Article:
The West has been at ‘war’ with the Mafia and other organized crime gangs for over a century now. And nobody really thinks there will be some final ‘victory’. On the other hand the Mafia is at one of its lowest ebbs in both the United States and Italy. And who among us really remembers the days when Baader-Meinhoff terrorized Germany or the Red Brigades Italy. Or the Manson Family southern California – ooops, that is everybody because they made books and movies about it and the primary victim was a pregnant movie star. But all of which makes the point – horrible people have been doing horrible things to more or less innocent peoples since forever. And there is nothing that ISIS did in Paris that exceeds what the Manson Family did in 1969 or Al Capone’s guys in the Valentine’s Day Massacre of 1929. It was all brutal and evil and fully justified the full application of the force of the State to suppress it, up to and including deadly force as necessary. But only as necessary. Al Capone died in prison and Chuck Manson will too, there was no need to carpet bomb Chicago or the California desert.
ISIS are not world history’s worst monsters. On the other hand they are pretty damn monstrous. On balance are they worse than the worst branches of the Mafia over its several century history? I don’t know, on the other hand I am not going to pre-judge the State’s attempt to ruthlessly crush them. Now lots of mockery has been expended on the notion that ‘terrorism’ can be addressed as a criminal justice matter rather than some matter of existential war of civilizations. But calling these matters ‘crimes’ rather than ‘war’ is important. In WWII we declared war on Japan and Germany declared war on the U.S. and this war was considered on both sides a war of country vs. country and people vs. people with the result of really terrible acts perpetrated by both sides against an amorphous enemy. In the context of total war firebombing Tokyo and Dresden were considered simple acts of war. And if anyone objected the answers were easy: “Coventry”, “Pearl Harbour”, “The Bataan Death March”.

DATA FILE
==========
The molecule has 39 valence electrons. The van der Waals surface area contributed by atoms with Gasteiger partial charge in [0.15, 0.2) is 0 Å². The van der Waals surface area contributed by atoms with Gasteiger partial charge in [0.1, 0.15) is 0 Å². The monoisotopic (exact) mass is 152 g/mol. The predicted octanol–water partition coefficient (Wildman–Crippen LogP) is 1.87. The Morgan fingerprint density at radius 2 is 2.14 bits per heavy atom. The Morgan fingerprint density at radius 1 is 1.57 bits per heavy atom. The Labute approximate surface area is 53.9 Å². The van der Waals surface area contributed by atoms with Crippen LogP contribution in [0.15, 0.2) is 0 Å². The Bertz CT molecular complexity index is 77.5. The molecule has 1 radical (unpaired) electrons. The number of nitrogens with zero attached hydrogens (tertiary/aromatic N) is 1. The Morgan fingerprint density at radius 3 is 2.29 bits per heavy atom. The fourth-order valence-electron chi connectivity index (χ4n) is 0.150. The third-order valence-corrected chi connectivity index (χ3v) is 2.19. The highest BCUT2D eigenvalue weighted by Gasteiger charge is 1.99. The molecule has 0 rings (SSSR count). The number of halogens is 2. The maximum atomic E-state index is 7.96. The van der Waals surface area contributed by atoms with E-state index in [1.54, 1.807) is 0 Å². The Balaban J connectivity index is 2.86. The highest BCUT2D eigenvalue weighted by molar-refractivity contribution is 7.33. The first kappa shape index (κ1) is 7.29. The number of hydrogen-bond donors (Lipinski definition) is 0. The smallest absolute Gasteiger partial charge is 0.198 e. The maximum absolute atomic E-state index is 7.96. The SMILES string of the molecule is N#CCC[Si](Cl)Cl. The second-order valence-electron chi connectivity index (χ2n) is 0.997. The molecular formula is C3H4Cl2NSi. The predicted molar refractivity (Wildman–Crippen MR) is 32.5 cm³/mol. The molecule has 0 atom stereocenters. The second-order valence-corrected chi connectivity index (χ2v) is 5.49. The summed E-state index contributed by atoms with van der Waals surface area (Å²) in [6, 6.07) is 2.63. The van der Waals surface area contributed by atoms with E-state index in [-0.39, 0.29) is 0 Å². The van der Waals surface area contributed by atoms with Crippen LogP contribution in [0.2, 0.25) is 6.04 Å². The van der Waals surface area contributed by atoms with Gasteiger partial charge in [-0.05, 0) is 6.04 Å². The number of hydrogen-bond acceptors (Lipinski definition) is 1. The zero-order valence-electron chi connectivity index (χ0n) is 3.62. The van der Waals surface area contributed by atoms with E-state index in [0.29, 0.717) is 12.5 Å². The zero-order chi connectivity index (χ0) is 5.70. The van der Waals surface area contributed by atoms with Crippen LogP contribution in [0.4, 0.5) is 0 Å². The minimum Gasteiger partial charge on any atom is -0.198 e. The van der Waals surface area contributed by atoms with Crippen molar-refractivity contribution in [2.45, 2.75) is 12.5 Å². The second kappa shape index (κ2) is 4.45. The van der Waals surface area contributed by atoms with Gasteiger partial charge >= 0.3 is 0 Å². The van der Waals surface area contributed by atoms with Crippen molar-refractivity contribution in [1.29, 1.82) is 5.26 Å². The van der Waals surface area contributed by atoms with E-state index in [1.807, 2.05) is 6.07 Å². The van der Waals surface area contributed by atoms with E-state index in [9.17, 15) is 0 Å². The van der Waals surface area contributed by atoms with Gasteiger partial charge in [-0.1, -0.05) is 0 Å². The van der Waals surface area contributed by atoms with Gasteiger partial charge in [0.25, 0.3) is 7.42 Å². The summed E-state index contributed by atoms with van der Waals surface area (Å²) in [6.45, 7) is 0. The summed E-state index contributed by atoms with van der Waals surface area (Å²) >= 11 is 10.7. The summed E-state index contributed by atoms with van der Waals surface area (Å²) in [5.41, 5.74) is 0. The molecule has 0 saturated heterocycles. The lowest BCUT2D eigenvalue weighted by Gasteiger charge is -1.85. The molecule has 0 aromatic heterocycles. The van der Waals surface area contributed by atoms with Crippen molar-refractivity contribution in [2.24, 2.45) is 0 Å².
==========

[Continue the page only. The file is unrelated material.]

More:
But we don’t need to adopt the model of ‘Total War’. ISIS is not Imperial Japan or Nazi Germany. On the other hand it is a little harder target than the Detroit Purple Gang of the 20s and 30s or the Gambino Family of the 70s and 80s. All of which means that we need to calibrate our violence to the actual threat. We can take the War to ISIS without taking it to the entire Islamic World. Just as taking the War to the Mafia didn’t require carpet bombing every Sons of Columbus Hall and blowing up the Vatican. In both cases you need to keep focus on the Bad Guys. And regard collateral damage as a tragedy and not as we too often did in World War Two as a payback.
Maybe the Italians will never extirpate every trace of the Mafia from Sicily. In fact I will bet big money that not. And I predict that 100 years from now, and despite all the efforts of Batman, er I mean the NYPD Gang Squad, there will still be organized crime in Gotham/The Big Apple. Even though there will be episodes of Good Guys shooting down Bad Guys. And Bad Guys killing Innocent Civilians. And so too for ISIS. We can never defeat the underlying forces that lead to criminality. Which doesn’t mean we can’t cheer the day that Seal Team Six put bullets in Osama bin Ladin’s head or the day, hopefully soon, when a Hellfire Missile takes out the top leadership of ISIS/ISIL/Da’esh. But Christ Almighty can we keep the fire bombings and nuclear attacks in our back pocket? Taking out criminal leaders of criminal regimes while understanding that not every person under the power of that regime is a legitimate target is not some wimpy response, some lightweight attempt to ignore the fact that “we are at war” and not busting people for jay-walking. But there is a middle way that has us targeting the actual bad guys as criminal thugs who may require lethal justice. Without carpet bombing Palermo or the Bronx.